Saturday, December 3, 2011
A Half a Century Later and We are Losing Half a Century
The Canadian Manifesto: How the American Neoconservatives Stole My Country
In researching the conservative movement on both sides of the border, one thing becomes clear. In the U.S. they don't like to be referred to as Republican any more than Stephen Harper likes to be called a Tory. They are CONSERVATIVE, and there is a difference. The Republican Party is only the vehicle on their route to power.
Historian Richard Perlstein, writing of the 1960s conservative takeover of the GOP, says "A right-wing fringe took over the party from the ground up" while the Eastern establishment has been reduced to a "fringe looking on in bafflement". (Nixonland, 2003)
The picture above is definitely worth a thousand words. Nelson Rockefeller, who should have beaten Barry Goldwater for the nomination in 1964, George Romney and of course Ronald Reagan.
Mitt looks a lot like his dad, and like his dad he could very well be obliterated by history. George Romney was a moderate who opposed the Vietnam War and supported Civil Rights. The conservatives had to crush him, and now feel the same way about his son.
This is important for Canadians to understand, because Stephen Harper and the Conservative Party of Canada, were born of this movement.
Ernest Manning* and his son Preston, planned to take over the PC Party in the 1960s, until Robert Stanfield, a Red Tory, won the leadership, and they knew they'd have to wait. They wrote a book Political Realignment, that called for a definitive right-wing party to challenge a definitive left-wing party, and no soft centre.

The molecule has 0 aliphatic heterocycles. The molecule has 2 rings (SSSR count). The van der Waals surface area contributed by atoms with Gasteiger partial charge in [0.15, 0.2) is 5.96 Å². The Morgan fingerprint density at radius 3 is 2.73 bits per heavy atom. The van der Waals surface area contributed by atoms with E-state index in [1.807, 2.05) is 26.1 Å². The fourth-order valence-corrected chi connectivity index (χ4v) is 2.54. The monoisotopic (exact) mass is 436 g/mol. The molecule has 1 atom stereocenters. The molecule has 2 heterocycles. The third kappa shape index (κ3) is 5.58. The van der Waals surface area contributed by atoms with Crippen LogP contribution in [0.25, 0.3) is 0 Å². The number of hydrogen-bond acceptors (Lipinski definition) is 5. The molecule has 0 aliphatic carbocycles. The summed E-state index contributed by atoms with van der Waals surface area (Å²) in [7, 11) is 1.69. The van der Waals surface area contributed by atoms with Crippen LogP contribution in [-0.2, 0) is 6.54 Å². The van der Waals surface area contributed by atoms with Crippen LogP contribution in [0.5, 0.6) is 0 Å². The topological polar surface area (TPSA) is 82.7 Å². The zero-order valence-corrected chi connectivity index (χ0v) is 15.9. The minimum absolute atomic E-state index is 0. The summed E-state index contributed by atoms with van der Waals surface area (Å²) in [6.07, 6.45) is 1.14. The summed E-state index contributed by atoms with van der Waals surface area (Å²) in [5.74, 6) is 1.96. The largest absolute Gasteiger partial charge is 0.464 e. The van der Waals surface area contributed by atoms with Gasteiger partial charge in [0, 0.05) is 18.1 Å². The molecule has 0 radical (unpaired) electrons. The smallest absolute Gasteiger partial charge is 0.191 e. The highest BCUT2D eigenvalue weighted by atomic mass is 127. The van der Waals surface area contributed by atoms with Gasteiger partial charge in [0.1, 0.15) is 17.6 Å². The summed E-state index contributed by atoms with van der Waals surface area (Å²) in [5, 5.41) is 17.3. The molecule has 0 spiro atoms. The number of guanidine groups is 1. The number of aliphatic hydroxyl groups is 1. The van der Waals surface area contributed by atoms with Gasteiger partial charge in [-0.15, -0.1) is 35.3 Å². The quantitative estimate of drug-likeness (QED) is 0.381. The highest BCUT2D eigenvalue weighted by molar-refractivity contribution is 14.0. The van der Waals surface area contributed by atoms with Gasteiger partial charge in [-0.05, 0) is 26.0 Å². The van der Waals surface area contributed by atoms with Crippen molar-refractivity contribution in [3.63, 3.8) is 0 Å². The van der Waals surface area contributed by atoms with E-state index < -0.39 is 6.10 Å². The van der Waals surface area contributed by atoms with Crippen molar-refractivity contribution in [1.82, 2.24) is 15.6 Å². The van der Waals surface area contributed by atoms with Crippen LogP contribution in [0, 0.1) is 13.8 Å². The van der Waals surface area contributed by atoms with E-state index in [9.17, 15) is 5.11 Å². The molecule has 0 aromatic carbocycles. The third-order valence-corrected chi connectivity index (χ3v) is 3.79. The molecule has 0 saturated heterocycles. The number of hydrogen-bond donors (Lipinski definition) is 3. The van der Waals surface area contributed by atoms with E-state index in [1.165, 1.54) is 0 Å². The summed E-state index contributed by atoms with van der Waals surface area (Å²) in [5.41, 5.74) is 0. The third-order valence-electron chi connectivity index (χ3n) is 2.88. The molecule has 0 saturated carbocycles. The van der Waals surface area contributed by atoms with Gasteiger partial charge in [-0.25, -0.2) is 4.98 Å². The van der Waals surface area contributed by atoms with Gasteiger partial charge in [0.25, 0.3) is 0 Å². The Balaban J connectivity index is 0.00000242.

It's not hard to see how we are being realigned, though I think Canadians may finally be balking as such an unnatural situation in a country that has always been somewhere in the middle.
Colin Brown, the man who created the National Citizens Coalition, initially to oppose public healthcare, read Political Realignment, contacted Ernest Manning and together they built the NCC into a voice for corporate interests. Stephen Harper ran the NCC before running for the Alliance leadership (they kept his position open for four years in case it didn't work out).
Gerry Nicholls, Harper's VP when he headed up the organization, was fired for criticizing his former boss. Not his wasteful spending, though he did publicly denounce it, but because he committed the mortal sin of suggesting that Stephen Harper was not "conservative" enough.
If lynching was legal they would have strung him up.
Perlstein tells us that while American Conservatives were devoted to Barry Goldwater, they had their suspicions of Richard Nixon, who had also initially spoke out against the Vietnam War. It wasn't until a young Nixon aid, spoke to his Conservative allies and assured them that Nixon was only trying to garner support from moderates, that they agreed to back him.
That young aid? Pat Buchanan.
Being devoutly anti-Communist and anti-Civil Rights, Ronald Reagan was never in doubt. When he ran against incumbent Jerry Brown, as Governor of California, Brown tried to expose Reagan's extremism, that included his ties to the John Birch Society.
However, as one Reagan insider told the Brown team: "A Bircher isn't identifiable, but a negro is." At least they had the "'right' colour" on their side.
The conservative movement, as well as the Religious Right, has always been about race, and they appear to be successfully wiping out the last 50 years of tolerance. One Kentucky Church is even banning interracial marriage. How long before others follow suit?
This week Ezra Levant responded to the Attawapiskat crisis with so many "white people" chants, I was waiting for his Freudian to slip, and he break into a "white power" shout.
Richard Nixon and Stephen Harper shared the political expertise of Arthur Finkelstein, but it was the Reagan/Harper guru, Paul Weyrich, who taught them the art of hatred.
Harper's decision to cut 31.5 million in funding to Ontario immigrant programs, and his new immigration policies, must have the late Weyrich looking up, cackling in the flames.
*Suncor founder, the late J. Howard Pew, gave money to Manning, Reagan, Goldwater and Nixon. His Pew Foundation now supports many right-wing causes.